Course Description: This class is an introduction to the concepts & applications of sound design and audio production for video: web, television & film. Techniques used in the post-production industry will be introduced including role of the sound designer and supervising sound editor in charge of dialogue, sound effects and music editing. Seminar style lectures will also be included where concepts and artistic approaches are discussed.
Students will understand the role of and the creative expectations of the sound designer working in film, video, and web based media .
Students will understand the typical workflow for audio post production.
Students will develop the ability to articulate strengths and weaknesses of film, video, and web based sound design.
“The Conversations,Walter Murch and the Art of Editing Film,” by Michael Ondaatje
Groups will consist the following and each individual may fulfill more than one position:
● Supervising Sound Editor
● Re-Recording Mixer
● Dialogue / ADR / VO Editor
● Foley Editor
● Hard Effects and Backgrounds Editor
● Music Supervisor/Music Editor*
● Sound Designer*
* Positions not required
You can select a film clip as a group, or I can provide one for you. It should be 1 - 8 minutes in length, depending on the intricacies. (If only 1 minute, it should require intricate sound design)
The Supervising Sound Editor (Sup) will be responsible for:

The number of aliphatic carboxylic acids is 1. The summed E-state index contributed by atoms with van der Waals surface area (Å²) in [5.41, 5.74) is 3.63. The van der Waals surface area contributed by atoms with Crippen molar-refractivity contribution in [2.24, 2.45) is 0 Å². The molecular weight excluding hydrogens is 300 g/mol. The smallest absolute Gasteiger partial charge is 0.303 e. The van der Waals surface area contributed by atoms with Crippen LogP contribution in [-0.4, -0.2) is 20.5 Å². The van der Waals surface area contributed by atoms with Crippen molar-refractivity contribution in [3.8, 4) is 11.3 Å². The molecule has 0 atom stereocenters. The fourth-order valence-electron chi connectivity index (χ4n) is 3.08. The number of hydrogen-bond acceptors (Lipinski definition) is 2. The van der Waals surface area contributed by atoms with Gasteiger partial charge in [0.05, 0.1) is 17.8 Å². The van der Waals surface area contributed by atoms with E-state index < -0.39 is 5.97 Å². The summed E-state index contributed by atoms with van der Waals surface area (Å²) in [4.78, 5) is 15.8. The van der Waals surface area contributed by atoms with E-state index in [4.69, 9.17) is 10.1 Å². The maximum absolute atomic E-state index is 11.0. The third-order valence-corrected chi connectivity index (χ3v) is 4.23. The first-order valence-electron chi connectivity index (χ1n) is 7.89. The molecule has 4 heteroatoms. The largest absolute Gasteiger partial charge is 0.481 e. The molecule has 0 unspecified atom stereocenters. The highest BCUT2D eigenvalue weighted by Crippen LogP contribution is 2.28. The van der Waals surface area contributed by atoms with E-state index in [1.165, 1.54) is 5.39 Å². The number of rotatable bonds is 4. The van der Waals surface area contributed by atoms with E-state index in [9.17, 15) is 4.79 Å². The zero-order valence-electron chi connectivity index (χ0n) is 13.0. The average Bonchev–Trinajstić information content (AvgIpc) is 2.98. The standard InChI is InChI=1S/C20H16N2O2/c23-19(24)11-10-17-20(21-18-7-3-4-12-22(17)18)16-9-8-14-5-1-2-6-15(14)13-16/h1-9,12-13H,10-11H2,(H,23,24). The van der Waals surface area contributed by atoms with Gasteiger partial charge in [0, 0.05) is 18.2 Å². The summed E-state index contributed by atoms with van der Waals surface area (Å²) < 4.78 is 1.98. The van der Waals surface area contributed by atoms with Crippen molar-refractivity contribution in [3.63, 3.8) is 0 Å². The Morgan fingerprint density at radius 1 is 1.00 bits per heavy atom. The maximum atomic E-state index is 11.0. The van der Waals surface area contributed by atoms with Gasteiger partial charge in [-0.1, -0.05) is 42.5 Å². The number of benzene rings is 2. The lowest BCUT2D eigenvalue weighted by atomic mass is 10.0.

● Preparing the Pro Tools session for the editors.
● Ensuring that editors are communicating with the director when approvals or feedback is necessary.
● Ensuring that the dialogue, foley and sound effects edit are completed ON TIME.
● Assembling the music, dialogue, foley and sound effects edit for the re-recording mixer.
● Handing in all paperwork on the day of the presentation, properly labeled and either stapled or in a folder with proper labels and names.
An in-class presentation will be required by all groups on Nov. 30, 2016. Feedback will be provided. Final mixes will be presented on Dec. 14, 2016. Each person will write a one page explanation, hard copy , on the day of the presentation outlining your individual role in your group. Cue sheets, spotting sheets are to be handed in by the Sup.
Other Assignments: Assignment 1
(broken up into four groups): Find a film clip between 2 - 4 minutes in length, ideally dominated by sound effects rather than dialogue and music (some dialogue and music is fine). Present the clip and lead a discussion as to why it compelled you to bring it to the class's attention. It is not a requirement to like it - perhaps the clip showcases what you think is the wrong way to approach sound design for film. Do be prepared to have an opinion about it and ask thoughtful questions to your audience if they do not offer any of their own thoughts.
Assignment 2 : Spotting session assignment: Write notes from spotting session with the guest director. Upload pdf to Classes.